Handsome actor Channing Tatum has been blessed with many things: cartoon-like abs, dancing ability, a Magic Mike sequel. But according to Tatum himself, one thing our Lord above did not grant him was brains. "I have never considered myself a very smart person," he tells T magazine this week.
I have never considered myself a very smart person, for a lot of reasons. Not having early success on that one path messes with you. You get lumped in classes with kids with autism and Down Syndrome, and you look around and say, Okay, so this is where I'm at. Or you get put in the typical classes and you say, All right, I'm obviously not like these kids either. So you're kind of nowhere. You're just different. The system is broken. If we can streamline a multibillion-dollar company, we should be able to help kids who struggle the way I did.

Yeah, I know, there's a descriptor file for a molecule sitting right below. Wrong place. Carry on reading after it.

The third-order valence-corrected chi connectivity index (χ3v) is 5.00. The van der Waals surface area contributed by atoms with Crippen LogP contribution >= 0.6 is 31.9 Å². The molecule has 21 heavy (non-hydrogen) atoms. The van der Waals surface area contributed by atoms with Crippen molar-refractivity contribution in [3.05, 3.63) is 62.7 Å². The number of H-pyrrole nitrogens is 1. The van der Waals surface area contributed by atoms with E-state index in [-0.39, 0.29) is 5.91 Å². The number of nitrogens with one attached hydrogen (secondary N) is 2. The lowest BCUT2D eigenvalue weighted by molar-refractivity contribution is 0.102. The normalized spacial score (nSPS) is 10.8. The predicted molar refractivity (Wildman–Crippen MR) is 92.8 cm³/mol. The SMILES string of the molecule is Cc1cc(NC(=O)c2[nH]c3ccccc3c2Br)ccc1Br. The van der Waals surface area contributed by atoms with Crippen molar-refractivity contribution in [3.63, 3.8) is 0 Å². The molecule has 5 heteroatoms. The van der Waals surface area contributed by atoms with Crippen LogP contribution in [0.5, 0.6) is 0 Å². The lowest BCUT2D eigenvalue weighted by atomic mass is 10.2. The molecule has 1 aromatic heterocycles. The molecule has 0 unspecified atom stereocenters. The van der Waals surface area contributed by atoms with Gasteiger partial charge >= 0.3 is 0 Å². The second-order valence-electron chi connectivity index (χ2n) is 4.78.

That last point is a good one. And don't worry—despite America's broken educational system, Chan has still learned a lot throughout his life. He has his own system, kind of like learning by osmosis. He gets into people's brains: "I can look at a person and say, They've got something that I want up there in their head. I'm going to do my best to get in there and absorb it. My mom said, 'Be a sponge.' And so I've learned more from people than I have from school or from books."
Recently, Tatum's wife Jenna Dewan bought him sculpting lessons from a classical teacher, which he is enjoying.
[Photo via AP]